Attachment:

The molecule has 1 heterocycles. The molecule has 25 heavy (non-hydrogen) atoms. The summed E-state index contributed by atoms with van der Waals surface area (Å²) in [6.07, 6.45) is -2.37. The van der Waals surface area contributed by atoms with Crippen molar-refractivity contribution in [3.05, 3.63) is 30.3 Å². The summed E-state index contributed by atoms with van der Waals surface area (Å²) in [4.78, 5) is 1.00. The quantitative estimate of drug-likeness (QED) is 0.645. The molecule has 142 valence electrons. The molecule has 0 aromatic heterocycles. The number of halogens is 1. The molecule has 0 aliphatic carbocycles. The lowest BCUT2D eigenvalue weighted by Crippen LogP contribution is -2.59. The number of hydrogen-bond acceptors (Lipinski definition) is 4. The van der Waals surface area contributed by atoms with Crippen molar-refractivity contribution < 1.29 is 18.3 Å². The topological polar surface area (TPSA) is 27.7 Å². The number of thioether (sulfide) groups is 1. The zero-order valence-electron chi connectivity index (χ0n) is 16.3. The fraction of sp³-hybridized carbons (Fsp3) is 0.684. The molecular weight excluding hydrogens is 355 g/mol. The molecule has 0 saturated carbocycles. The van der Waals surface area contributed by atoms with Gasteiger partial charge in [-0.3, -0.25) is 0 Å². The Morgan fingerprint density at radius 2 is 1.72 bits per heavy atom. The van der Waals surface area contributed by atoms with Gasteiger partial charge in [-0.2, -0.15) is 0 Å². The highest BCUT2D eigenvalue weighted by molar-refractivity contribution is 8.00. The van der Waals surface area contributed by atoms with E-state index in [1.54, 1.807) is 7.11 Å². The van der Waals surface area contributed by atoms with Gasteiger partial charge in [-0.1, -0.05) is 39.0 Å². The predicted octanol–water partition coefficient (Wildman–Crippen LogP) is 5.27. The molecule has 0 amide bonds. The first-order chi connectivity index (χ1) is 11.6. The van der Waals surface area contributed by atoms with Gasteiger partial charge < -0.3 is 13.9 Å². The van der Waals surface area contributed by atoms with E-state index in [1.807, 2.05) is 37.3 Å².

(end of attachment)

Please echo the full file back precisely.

The molecule has 1 heterocycles. The molecule has 25 heavy (non-hydrogen) atoms. The summed E-state index contributed by atoms with van der Waals surface area (Å²) in [6.07, 6.45) is -2.37. The van der Waals surface area contributed by atoms with Crippen molar-refractivity contribution in [3.05, 3.63) is 30.3 Å². The summed E-state index contributed by atoms with van der Waals surface area (Å²) in [4.78, 5) is 1.00. The quantitative estimate of drug-likeness (QED) is 0.645. The molecule has 142 valence electrons. The molecule has 0 aromatic heterocycles. The number of halogens is 1. The molecule has 0 aliphatic carbocycles. The lowest BCUT2D eigenvalue weighted by Crippen LogP contribution is -2.59. The number of hydrogen-bond acceptors (Lipinski definition) is 4. The van der Waals surface area contributed by atoms with Crippen molar-refractivity contribution < 1.29 is 18.3 Å². The topological polar surface area (TPSA) is 27.7 Å². The number of thioether (sulfide) groups is 1. The zero-order valence-electron chi connectivity index (χ0n) is 16.3. The fraction of sp³-hybridized carbons (Fsp3) is 0.684. The molecular weight excluding hydrogens is 355 g/mol. The molecule has 0 saturated carbocycles. The van der Waals surface area contributed by atoms with Gasteiger partial charge in [-0.3, -0.25) is 0 Å². The Morgan fingerprint density at radius 2 is 1.72 bits per heavy atom. The van der Waals surface area contributed by atoms with Gasteiger partial charge in [-0.2, -0.15) is 0 Å². The highest BCUT2D eigenvalue weighted by molar-refractivity contribution is 8.00. The van der Waals surface area contributed by atoms with E-state index in [1.54, 1.807) is 7.11 Å². The van der Waals surface area contributed by atoms with Gasteiger partial charge in [-0.1, -0.05) is 39.0 Å². The predicted octanol–water partition coefficient (Wildman–Crippen LogP) is 5.27. The molecule has 0 amide bonds. The first-order chi connectivity index (χ1) is 11.6. The van der Waals surface area contributed by atoms with Gasteiger partial charge < -0.3 is 13.9 Å². The van der Waals surface area contributed by atoms with E-state index in [1.807, 2.05) is 37.3 Å².